Johannesburg – Government’s new Automotive Production and
Development Programme (APDP) for the motor industry will probably not mean that
vehicles become more affordable.
Volkswagen South Africa managing director David Powels said
there are no structural clauses in this incentive programme that mean vehicles
produced for the domestic market will be much cheaper.
The economies of scale and greater competitiveness that
could potentially flow from the programme could however ultimately lead to cost
benefits for purchasers.
Powels said there is a perception that South African
vehicles are expensive compared to those in other countries. But, he said, it's
a myth that motor companies are colluding to keep prices at a certain level.
“The market and competition regulate the price – not a
couple of guys sitting in a dark room,” he said.
Fierce competition, with 65 brands fighting for market
share, has for the past two to three years kept inflation on passenger vehicles
considerably below the official consumer price inflation rate, he said.
Powels reckons the APDP will help the industry become more
competitive, leading to increased exports, volumes and benefits of scale. With
better economies of scale competitive forces could significantly reduce prices,
But there is no guarantee.
“Competition will drive this, not the programme.”
Powels said although some reckon it would have been better
to increase import duties, as in the old days – they are currently 25% compared
with up to 115% before 1995 – to protect the local industry, the only way to
ensure that the industry survives is to streamline production.
This is done in order to produce larger quantities through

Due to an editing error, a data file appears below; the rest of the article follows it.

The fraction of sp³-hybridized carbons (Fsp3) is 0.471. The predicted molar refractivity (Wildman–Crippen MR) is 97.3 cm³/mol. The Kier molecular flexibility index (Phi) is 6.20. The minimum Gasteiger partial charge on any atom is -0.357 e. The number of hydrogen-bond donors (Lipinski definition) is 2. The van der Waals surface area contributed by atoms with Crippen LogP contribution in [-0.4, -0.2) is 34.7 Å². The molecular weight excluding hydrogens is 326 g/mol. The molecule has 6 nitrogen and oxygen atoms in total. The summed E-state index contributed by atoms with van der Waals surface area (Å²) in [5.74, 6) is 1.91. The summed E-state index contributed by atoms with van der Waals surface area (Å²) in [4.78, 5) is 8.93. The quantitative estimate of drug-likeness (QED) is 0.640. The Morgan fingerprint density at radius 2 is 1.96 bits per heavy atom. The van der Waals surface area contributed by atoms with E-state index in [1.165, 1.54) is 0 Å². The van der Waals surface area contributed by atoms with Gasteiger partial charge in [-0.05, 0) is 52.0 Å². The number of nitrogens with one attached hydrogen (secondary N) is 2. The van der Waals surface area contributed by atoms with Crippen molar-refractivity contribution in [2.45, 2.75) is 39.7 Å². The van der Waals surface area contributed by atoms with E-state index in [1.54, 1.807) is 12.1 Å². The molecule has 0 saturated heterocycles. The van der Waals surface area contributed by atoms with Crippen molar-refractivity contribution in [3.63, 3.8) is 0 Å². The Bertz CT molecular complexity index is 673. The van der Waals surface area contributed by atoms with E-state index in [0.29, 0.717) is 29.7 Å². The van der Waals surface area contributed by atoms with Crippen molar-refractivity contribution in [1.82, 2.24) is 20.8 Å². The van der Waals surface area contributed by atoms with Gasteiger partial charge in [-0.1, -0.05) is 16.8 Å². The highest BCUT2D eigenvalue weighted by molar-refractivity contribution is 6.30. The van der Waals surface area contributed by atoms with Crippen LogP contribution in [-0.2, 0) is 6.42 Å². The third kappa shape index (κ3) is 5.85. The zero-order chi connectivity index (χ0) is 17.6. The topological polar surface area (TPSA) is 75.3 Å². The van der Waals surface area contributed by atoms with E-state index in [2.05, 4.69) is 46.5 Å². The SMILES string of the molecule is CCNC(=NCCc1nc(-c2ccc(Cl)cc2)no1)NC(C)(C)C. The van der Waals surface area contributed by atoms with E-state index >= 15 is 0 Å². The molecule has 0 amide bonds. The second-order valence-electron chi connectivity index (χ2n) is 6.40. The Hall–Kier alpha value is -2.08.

fewer platforms, so that more local content can be used, developing suppliers
downstream of the value chain.
If tariff protection is increased and all manufacturers continue
to produce small amounts from different platforms this would be totally
counter-productive, he said.
Powels believes that although such an approach might have
certain advantages in the short term, in the long term it would have
far-reaching consequences. “The world has changed. That’s no way to do business
– you need the benefits of scale.”
Powels believes that, apart from an incentive programme such
as the APDP helping the industry to become competitive, a programme to raise
demand for South African vehicles from the current 600 000 a year to 1.2m is
“The two must work in tandem,” he said.
Powels reckons government can also play a part.
He said the cumulative effect of all the direct and indirect
levies on vehicles as well as the fringe benefit tax makes government the
The industry has to invest billions in plants and complex
production processes and eventually receives a mere 3% to 4% profit margin,
while the taxman gets 35% to 40%.
Powels said efforts should now be directed towards
additional incentive programmes to make local vehicles more affordable – not
necessarily by means of adjusting prices but by reviewing taxation.
But it's important for the whole model to work for government,
The entire price-volume model could possibly also be
reviewed. Powels says that with vehicle sales of a million a year the fiscus
could for instance collect more at a lower rate of taxation than the current
high duties on 600 000 vehicles a year.
Last week Volkswagen South Africa launched its new Beetle in
Cape Town. At the event David Powels, managing director of the group, said he
expected the new APDP would have a more evolutionary impact on the market than
its predecessor, the Motor Industry Development programme (MIDP), which had
radically altered the market mix. With the lower import duties that have
obtained under the MIDP in recent years an increasing proportion of vehicles
sold locally (around 65%) are imported models.
What is the APDP?
The production and development programme is an incentive
programme to improve local vehicle manufacturers’ global competitiveness. The
aim is to increase vehicles’ local content and in so doing create more jobs.
In terms of the programme manufacturers producing at least
50 000 vehicles a year can earn credits that can be set off against duties on
imported vehicles. The APDP replaces the Motor Industry Development Programme
(MIDP), which was in force for more than a decade and was export-focused.
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